Horns were almost universally viewed by ancient civilizations as symbols of power, not as the negative or demonic symbols they became for Christians thousands of years later. For example, both Alexander the Great and Attila the Hun were described as wearing horns. Mellinkoff reminds us that horned helmets were often worn by priests and kings, with the horns connoting that divine power and authority had been bestowed upon them.

I can't help wondering why horns were seen as a symbol of power. Several attempts at explanation can be found on the internet, Wikipedia's page on Horned Deities is probably the most reliable and factual. In a nutshell, it appears that horned animals were held in great esteem in ancient times - rams and bulls for instance. The first two zodiac signs (Aries the ram and Taurus the bull) even depict these animals, as do the astrological glyphs for the signs, with associated astrological ages, BC.

 Isis, Goddess of Ancient Egypt
Power and virility were thought to reside in animals' horns - or so the story goes. Ancient warriors are said to have worn helmets bearing the depiction of horns. See HERE. Egypt was likely the source of continuation of an earlier belief, from there spreading through Greece, to Rome and beyond. With the rise of Christianity, though, horns slid into disregard becoming, in time, a pagan symbol of Satan and darkness, even became a common hand symbol for "the cuckold" (index finger and little finger extended, middle fingers bent to palm).

Those explanations, on the face of it, are plausible; something doesn't sit well with me though. Extremely early man could well have held his fellow Earth creatures in high regard, but for such a belief to have bled into later, more sophisticated civilisations, such as those of Egypt and Greece, seems less plausible. But then, I look at this through a 21st century lens. Donning my sci-fi hat (no horns) I could imagine a quite different source: something broadly similar to that Arthur C. Clarke wrote about in a novel I read a few years ago: Childhood's End. Arthur C. Clarke visualised an Earthly memory, surviving in mangled form, from man's earliest hazy days, half-forgotten, half-retained, its source way, way further back in the history of our planet than we are able, currently, to investigate. Fanciful? Sure it is!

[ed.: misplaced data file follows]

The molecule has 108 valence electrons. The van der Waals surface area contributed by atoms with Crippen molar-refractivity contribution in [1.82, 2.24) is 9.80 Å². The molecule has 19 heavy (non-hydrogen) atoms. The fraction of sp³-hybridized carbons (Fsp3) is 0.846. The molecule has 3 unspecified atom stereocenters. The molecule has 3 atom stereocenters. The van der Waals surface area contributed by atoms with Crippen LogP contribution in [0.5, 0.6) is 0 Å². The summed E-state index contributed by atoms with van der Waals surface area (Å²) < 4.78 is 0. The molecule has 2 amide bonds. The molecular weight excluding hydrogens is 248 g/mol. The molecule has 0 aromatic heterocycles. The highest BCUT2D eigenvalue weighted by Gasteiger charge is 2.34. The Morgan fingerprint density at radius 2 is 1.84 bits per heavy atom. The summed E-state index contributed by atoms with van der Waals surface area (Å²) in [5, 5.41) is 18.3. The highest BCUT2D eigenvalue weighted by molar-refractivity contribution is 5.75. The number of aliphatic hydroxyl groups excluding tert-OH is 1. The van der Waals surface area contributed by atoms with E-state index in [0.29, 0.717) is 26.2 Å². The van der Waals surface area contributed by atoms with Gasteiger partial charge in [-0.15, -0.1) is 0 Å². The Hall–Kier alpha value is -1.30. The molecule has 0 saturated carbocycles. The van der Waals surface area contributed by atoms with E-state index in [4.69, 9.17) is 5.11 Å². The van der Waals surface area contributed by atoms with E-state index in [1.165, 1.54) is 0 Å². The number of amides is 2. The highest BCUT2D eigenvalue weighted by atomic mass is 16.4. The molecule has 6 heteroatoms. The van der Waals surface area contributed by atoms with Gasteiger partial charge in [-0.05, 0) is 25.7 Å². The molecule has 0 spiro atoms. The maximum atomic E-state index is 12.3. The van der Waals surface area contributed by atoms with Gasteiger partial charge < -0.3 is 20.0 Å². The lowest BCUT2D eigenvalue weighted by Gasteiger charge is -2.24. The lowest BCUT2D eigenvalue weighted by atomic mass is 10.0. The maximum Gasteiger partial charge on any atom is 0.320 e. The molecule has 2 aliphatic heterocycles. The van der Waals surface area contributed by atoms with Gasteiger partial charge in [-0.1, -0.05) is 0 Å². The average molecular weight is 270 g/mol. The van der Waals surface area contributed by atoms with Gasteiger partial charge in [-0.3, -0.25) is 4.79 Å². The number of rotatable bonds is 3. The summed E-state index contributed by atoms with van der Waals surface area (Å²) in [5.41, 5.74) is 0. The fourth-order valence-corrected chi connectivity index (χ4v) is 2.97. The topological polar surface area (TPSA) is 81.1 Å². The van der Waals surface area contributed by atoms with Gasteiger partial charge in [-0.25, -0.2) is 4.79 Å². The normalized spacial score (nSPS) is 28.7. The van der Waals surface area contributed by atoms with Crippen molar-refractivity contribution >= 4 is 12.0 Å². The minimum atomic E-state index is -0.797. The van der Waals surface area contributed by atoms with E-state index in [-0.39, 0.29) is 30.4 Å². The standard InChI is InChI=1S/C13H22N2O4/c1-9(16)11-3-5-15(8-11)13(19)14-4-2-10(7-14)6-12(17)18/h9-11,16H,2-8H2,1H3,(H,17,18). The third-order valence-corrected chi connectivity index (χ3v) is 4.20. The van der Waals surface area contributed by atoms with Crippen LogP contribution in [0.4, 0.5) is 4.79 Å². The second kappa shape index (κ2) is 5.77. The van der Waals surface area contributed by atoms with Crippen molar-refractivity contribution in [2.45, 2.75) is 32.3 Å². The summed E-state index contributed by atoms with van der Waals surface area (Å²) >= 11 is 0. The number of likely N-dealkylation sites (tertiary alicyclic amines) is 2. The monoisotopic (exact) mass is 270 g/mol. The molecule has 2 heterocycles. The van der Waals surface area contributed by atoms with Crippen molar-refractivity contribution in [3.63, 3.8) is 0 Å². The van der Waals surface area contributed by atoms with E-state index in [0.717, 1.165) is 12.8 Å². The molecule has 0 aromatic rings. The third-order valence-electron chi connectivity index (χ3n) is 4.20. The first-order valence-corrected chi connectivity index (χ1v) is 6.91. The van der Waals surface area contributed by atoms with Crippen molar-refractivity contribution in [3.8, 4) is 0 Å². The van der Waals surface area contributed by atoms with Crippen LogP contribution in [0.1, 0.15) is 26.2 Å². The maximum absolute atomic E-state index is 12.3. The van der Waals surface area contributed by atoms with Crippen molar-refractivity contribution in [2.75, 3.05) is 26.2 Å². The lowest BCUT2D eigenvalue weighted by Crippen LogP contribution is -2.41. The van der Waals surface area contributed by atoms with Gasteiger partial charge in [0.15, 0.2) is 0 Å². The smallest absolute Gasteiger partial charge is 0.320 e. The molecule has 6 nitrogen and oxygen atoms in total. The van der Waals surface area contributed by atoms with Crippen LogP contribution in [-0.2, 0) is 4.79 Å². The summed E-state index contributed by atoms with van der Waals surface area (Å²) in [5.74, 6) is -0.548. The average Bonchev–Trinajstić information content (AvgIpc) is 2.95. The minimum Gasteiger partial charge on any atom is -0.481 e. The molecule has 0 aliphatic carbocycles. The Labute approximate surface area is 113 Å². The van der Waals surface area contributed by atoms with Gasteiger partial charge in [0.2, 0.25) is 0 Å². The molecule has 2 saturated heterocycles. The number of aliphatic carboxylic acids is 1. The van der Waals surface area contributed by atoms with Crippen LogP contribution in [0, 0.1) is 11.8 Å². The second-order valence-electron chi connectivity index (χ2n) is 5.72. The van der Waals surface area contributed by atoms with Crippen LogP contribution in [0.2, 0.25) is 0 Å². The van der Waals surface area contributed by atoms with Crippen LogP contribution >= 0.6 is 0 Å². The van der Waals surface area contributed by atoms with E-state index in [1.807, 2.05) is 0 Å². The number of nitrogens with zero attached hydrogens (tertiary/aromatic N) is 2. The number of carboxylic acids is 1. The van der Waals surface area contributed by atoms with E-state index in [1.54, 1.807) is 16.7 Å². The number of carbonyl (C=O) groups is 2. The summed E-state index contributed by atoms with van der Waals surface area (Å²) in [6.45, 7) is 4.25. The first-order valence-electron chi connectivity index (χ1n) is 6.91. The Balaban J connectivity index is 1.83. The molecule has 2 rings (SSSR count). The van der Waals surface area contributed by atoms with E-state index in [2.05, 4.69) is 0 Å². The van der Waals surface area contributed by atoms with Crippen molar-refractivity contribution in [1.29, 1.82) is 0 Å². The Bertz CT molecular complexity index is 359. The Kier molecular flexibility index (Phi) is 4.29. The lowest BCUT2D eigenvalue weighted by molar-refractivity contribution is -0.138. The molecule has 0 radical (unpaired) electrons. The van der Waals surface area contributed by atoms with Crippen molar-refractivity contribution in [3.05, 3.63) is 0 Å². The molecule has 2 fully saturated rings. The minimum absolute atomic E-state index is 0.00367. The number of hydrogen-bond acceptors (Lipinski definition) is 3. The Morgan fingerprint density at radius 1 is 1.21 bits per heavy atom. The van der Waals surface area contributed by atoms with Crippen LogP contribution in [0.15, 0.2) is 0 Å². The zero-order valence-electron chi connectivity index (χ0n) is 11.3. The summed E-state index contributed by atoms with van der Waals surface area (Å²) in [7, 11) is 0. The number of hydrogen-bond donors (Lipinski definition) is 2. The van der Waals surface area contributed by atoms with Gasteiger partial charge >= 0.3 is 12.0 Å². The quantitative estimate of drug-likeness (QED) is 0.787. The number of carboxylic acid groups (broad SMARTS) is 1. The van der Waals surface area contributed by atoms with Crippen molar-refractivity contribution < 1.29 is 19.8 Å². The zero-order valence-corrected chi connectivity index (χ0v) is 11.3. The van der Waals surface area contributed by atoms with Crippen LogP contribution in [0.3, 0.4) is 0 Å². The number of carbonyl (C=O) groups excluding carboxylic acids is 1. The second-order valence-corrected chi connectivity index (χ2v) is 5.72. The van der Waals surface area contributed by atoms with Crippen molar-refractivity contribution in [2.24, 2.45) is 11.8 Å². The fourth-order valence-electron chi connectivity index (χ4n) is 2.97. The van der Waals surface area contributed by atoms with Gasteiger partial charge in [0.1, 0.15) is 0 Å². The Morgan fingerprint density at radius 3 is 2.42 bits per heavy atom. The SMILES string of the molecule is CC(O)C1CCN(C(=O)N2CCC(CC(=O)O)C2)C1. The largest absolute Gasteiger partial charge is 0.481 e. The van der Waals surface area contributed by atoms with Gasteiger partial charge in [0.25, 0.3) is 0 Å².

mike said...

Your horny post reminded me that I have Daniel Radcliffe's "Horns" on my watch list. I looked and it's gone. Netflix removed the title...darn...snooze and lose. Did you and anyjazz view it?

I have always thought it strange that religion, more specifically Christianity, depends extensively on evil and the devil. Live and lived spelled backward, as Isabel Hickey said. The antipodal necessity of us mortals caught between heaven and hell. I get a kick when some religious leader or politician is caught with their pants down, then declares they were tempted-succumbed to the devil. Such convenience having the devil around to surrender our free-will, but only if caught...otherwise, it's plain ol' fun until discovered. Hhmmm...bad decision, blame it on Mr Baphomet...good decision, a child of Jesus.

I suppose that horns or some other type of bony anthropomorphic structure may have arisen in some humans along the route of evolution. There are those around us now that have them implanted for aesthetic effect, such as Devil Man: